Dr. Enbiale also recognizes the relevance of this perspective, mentioning specifically the relevance of gender inequalities over the life course: “in the house, it is the girl who will support the family and do most of the jobs, while the boys go out and play football”. This inequality is continued in higher education where women’s tendency to end up in private education is related to their (on average) lower grades, but also to its flexibility (e.g. night- and part-time school schooling). As women generally take care of the family next to their education, they require this space. Unfortunately, private education is also more expensive and of lesser quality.
Saskia Kloezeman mentions a number of other relevant socio-cultural factors: “In general, universities do not adhere to any code of conduct to systematically implement a culture that is beneficial to quality, equality and diversity in higher education”. In universities, such a code of conduct can provide a set of basic rules that manages living and learning on campus. Relevant especially considering this young, culturally diverse student body. Unfortunately, rural and urban social mechanisms clash regularly and gender-related incidents are common. In general, there appears to be a lack of attention to the socio-cultural aspects of learning, which is not limited to students: “teachers are put in front of a group of students without any training or pedagogical background. And where students fail, the teacher is at fault and could lose their job. The result is a biased, subjective system. What we need is systemic change”.
Basic living is key to the learning experience
Other factors that influence the learning experience are more practical. In (public) higher education, students have markedly different learning experiences, as Saskia Kloezeman explains. The twelve oldest universities are of much better quality in terms of curriculum, staff and facilities. In contrast, the fifth and youngest generation often do not have a library, or electricity: “I have seen students a few years back, in a third generation university, in an IT programme without computers”. Furthermore, the university budget is expected to allow students housing, food, access to education and learning materials. Still, a (small) contribution is expected from students to complement the facilities. The goal of providing the same learning experiences to all students, as reflected upon in my previous blog, is not achieved: “In many universities, facilities are of such poor quality that the situation is hardly manageable”. Students with no financial means are completely dependent on the services as offered, while others are able to find food and housing outside of campus. Describing on a visit to one campus: “there are three levels of dormitories, access is dependent on your year of study. The first level has no water or toilets, the second has water five times a week, and toilets that not always work. The third has water three times a day, and toilets that work most of the time”. The impact on the educational experience is considerable: “If you do not even have a piece of soap to wash yourself with, if you have to fight for survival every day, how can you say you have equal access to education?”.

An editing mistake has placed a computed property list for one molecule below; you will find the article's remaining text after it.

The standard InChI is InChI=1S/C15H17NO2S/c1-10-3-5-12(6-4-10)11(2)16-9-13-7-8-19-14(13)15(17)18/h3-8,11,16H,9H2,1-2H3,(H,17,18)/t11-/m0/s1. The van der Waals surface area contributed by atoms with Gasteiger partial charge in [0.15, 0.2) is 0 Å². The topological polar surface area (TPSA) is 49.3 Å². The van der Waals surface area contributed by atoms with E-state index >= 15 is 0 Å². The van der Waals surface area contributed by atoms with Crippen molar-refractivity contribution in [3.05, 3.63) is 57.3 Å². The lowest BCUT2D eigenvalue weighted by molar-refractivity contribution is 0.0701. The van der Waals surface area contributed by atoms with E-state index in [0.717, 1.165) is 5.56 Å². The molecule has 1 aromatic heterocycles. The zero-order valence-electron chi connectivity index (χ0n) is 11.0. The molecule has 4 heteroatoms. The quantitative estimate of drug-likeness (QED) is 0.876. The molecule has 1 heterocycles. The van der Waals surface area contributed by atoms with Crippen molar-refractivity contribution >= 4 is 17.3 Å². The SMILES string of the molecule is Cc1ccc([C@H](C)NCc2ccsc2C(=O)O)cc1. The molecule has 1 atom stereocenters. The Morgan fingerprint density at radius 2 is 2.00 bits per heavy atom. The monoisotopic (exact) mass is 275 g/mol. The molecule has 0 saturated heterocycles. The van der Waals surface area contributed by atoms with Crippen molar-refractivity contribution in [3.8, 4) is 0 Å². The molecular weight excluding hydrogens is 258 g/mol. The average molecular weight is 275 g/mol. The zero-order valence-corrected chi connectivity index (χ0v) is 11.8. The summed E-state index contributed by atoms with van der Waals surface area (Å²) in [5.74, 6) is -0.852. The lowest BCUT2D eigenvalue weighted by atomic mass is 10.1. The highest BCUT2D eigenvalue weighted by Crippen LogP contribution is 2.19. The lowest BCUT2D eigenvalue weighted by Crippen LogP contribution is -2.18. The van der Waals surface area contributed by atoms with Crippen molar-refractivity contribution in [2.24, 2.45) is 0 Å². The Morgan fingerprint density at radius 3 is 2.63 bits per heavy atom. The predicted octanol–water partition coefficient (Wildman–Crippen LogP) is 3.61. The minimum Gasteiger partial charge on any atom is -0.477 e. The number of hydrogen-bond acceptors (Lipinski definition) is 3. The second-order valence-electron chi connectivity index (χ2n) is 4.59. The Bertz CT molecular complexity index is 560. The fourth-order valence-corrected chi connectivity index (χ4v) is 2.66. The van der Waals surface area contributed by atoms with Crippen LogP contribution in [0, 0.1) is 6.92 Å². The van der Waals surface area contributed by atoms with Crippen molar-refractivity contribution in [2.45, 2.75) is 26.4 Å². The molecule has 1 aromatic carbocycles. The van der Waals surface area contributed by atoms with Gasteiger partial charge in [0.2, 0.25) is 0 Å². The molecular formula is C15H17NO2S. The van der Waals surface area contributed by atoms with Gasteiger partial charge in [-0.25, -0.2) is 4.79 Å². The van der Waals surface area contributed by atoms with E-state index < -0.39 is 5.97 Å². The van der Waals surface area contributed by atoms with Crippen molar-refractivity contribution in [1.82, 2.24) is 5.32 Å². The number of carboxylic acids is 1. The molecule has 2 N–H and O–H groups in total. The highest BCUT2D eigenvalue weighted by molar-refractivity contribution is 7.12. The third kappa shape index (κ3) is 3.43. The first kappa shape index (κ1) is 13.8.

Job matching remains a challenge, except in the medical sector